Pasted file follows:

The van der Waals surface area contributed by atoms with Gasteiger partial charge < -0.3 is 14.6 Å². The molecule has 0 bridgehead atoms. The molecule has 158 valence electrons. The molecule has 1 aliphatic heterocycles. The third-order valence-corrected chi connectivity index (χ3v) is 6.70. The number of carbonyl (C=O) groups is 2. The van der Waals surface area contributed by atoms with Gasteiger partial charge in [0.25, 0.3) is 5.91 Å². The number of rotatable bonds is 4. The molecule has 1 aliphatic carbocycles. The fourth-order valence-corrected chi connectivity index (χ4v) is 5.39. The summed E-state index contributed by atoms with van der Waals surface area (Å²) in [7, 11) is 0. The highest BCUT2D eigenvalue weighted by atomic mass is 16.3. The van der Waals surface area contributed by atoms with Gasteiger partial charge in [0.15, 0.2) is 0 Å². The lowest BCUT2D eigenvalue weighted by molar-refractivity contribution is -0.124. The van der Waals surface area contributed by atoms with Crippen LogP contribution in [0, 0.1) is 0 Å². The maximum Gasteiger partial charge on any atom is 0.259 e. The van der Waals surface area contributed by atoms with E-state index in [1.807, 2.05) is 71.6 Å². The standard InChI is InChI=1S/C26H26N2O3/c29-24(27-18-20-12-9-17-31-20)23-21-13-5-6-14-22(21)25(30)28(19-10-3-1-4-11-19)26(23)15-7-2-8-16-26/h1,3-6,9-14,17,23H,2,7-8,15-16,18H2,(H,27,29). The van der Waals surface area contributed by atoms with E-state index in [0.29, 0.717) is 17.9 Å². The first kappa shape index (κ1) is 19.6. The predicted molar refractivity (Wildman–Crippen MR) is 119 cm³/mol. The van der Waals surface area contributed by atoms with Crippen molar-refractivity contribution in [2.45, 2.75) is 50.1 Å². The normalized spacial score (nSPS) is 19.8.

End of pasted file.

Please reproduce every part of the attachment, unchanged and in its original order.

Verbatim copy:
The van der Waals surface area contributed by atoms with Gasteiger partial charge < -0.3 is 14.6 Å². The molecule has 0 bridgehead atoms. The molecule has 158 valence electrons. The molecule has 1 aliphatic heterocycles. The third-order valence-corrected chi connectivity index (χ3v) is 6.70. The number of carbonyl (C=O) groups is 2. The van der Waals surface area contributed by atoms with Gasteiger partial charge in [0.25, 0.3) is 5.91 Å². The number of rotatable bonds is 4. The molecule has 1 aliphatic carbocycles. The fourth-order valence-corrected chi connectivity index (χ4v) is 5.39. The summed E-state index contributed by atoms with van der Waals surface area (Å²) in [7, 11) is 0. The highest BCUT2D eigenvalue weighted by atomic mass is 16.3. The van der Waals surface area contributed by atoms with Gasteiger partial charge in [0.15, 0.2) is 0 Å². The lowest BCUT2D eigenvalue weighted by molar-refractivity contribution is -0.124. The van der Waals surface area contributed by atoms with Crippen LogP contribution in [0, 0.1) is 0 Å². The maximum Gasteiger partial charge on any atom is 0.259 e. The van der Waals surface area contributed by atoms with E-state index in [1.807, 2.05) is 71.6 Å². The standard InChI is InChI=1S/C26H26N2O3/c29-24(27-18-20-12-9-17-31-20)23-21-13-5-6-14-22(21)25(30)28(19-10-3-1-4-11-19)26(23)15-7-2-8-16-26/h1,3-6,9-14,17,23H,2,7-8,15-16,18H2,(H,27,29). The van der Waals surface area contributed by atoms with E-state index in [0.29, 0.717) is 17.9 Å². The first kappa shape index (κ1) is 19.6. The predicted molar refractivity (Wildman–Crippen MR) is 119 cm³/mol. The van der Waals surface area contributed by atoms with Crippen molar-refractivity contribution in [2.45, 2.75) is 50.1 Å². The normalized spacial score (nSPS) is 19.8.